OPINION OF TRUSTEES
ROD Case No: 81-229, July 25, 1983
Board of Trustees: Harrison Combs, Chairman; John J. O’Connell, Trustee; Paul R. Dean, Trustee.
Pursuant to Article IX of the United Mine Workers of America (“UMWA”) 1950 Benefit Plan and Trust, and under the authority of an exemption granted by the United States Department of Labor, the Trustees have reviewed the facts and circumstances of this dispute concerning the Employee’s eligibility for medical benefits from the Employer and hereby render their opinion on the matter.
The Employee’s dependent mother was admitted to an intermediate care facility on February 12, 1981, where she remained until December 8, 1981, except for a short period of hospitalization during August 1981. The facility is not licensed under the Federal Medicare program.
The patient’s diagnosis was chronic brain syndrome, cardiovascular accident, arteriosclerotic heart disease and cardiac rhythm disturbance. In addition, she had a pacemaker. In the facility, the care required by the patient consisted of assistance in eating, bathing, dressing, turning, transfers, administration of oral medication, routine services to maintain the satisfactory functioning of a foley catheter and routine care required by an incontinent patient.
The patient’s admitting physician states that the patient is completely disoriented, unable to care for herself, and incontinent, and that for the rest of her life she will require constant attention for her needs by individuals skilled in such care. No statement from her attending physician was submitted.
Question or Dispute
Is the Employer responsible for the payment of $8,750.89 for services received by the patient at the intermediate care facility from February 12, 1981 through December 8, 1981?
Position of the Parties
Position of Employee: Under the Plan, he should be reimbursed the $8,750.89 he paid for room and board.
Position of Employer: The care the patient received is custodial care, and the facility is an intermediate care facility, not a skilled nursing facility. Therefore, the services are not covered under the Plan.
Article III, Section A.(5)(a) and (b) provides:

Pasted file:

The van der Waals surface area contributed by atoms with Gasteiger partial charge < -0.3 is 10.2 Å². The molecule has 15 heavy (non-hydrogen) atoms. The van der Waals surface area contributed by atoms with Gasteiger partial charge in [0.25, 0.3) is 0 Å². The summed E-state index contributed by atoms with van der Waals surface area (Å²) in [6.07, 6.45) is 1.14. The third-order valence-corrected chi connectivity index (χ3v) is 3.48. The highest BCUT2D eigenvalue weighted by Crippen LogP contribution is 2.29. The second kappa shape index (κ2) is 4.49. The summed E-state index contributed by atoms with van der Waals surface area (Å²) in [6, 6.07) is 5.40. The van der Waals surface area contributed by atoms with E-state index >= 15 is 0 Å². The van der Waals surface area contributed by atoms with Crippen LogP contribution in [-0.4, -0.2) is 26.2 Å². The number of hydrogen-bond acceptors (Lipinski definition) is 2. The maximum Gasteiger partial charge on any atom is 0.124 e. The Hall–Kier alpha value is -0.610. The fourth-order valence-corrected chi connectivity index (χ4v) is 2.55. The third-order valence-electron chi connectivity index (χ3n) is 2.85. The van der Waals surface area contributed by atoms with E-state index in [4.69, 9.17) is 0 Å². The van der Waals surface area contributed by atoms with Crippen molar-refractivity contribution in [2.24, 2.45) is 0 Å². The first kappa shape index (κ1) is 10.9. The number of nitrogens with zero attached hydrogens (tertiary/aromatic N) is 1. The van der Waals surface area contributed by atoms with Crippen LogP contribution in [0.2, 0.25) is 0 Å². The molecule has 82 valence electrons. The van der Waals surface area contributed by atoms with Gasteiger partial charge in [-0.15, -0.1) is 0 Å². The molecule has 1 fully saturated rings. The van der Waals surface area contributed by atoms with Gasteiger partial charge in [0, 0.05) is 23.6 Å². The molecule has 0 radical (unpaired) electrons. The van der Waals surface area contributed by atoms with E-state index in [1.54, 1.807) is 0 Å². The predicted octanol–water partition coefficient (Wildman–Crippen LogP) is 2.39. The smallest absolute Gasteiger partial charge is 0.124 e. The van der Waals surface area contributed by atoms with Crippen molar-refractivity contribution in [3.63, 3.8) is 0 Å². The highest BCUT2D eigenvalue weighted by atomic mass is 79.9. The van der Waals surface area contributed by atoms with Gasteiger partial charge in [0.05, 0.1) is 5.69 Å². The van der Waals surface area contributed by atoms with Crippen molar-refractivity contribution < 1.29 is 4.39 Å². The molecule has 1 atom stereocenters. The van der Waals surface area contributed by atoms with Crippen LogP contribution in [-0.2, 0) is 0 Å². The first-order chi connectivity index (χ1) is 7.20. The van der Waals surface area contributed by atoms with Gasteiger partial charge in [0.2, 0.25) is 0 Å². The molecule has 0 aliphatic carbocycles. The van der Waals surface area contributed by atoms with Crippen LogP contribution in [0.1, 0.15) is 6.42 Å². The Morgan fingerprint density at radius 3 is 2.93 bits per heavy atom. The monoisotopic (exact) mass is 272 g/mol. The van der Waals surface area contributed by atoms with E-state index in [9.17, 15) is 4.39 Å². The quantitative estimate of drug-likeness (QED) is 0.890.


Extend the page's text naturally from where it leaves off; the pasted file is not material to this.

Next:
(5) Skilled Nursing Care and Extended Care Units
(a) Skilled Nursing Care Facility
Upon determination by the attending physician that confinement in a licensed skilled nursing care facility is medically necessary, to the extent that benefits are not available from Medicare or other State or Federal programs, benefits will be provided for:
1. skilled nursing care provided by or under the supervision of a registered nurse;
2. room and board;
3. physical, occupational, inhalation and speech therapy, either provided or arranged for by the facility;
4. medical social services;
5. drugs, immunizations, supplies, appliances, and equipment ordinarily furnished by the facility for the care and treatment of inpatients;
6. medical services, including services provided by interns or residents in an approved, hospital-run training program, as well as other diagnostic and therapeutic services provided by the hospital; and
7. other health services usually provided by skilled nursing care facilities.
The Plan will not pay for services in a nursing care facility:
1. that is not licensed or approved in accordance with state laws or regulations;
2. unless the service is provided by or under the direct supervision of licensed nursing personnel and under the general direction of a physician in order to achieve the medically desired results.
Telephone, T.V., radio, visitor’s meals, private room or private nursing (unless necessary to preserve life), custodial care, services not usually provided in a skilled nursing facility.
(b) Extended Care Units
Benefits are provided for up to two weeks of specialized medical services and daily treatments by licensed personnel in extended care units. When medically necessary, benefits may be provided for a longer period of time, subject to approval from the Plan Administrator.
The Plan will not pay for services in an extended care unit unless, in the case of a Medicare patient, such extended care has prior approval of Medicare.
1. Services, drugs or other items which are not covered for hospital inpatients;
2. Custodial care.
Under Article III. A. (5) of the Employer’s Plan, benefits are provided for skilled nursing care only if the nursing care is rendered in a licensed skilled nursing care facility (approved by Federal Medicare), and the level of care required by the patient is skilled. Benefits for custodial care are specifically excluded, and no benefits are provided for intermediate care.
The facility in which the patient was confined is an intermediate care facility, not a skilled nursing facility, and is not approved by Federal Medicare. On this basis, the patient would not qualify for skilled nursing care benefits under the Employer’s Benefit Plan.
As an additional basis for its denial of benefits, the Employer states that the patient did not require skilled nursing care. The Trustees do not address this issue. Even assuming that the patient required skilled nursing care, she would still not be eligible for such benefits under the Employer Benefit Plan, because the facility in which she was confined is not a Medicare-approved skilled nursing facility.
Opinion of the Trustees
The Trustees are of the opinion that the Employer is not required to pay for the services received by the Employee’s dependent mother during her confinement in the intermediate care facility.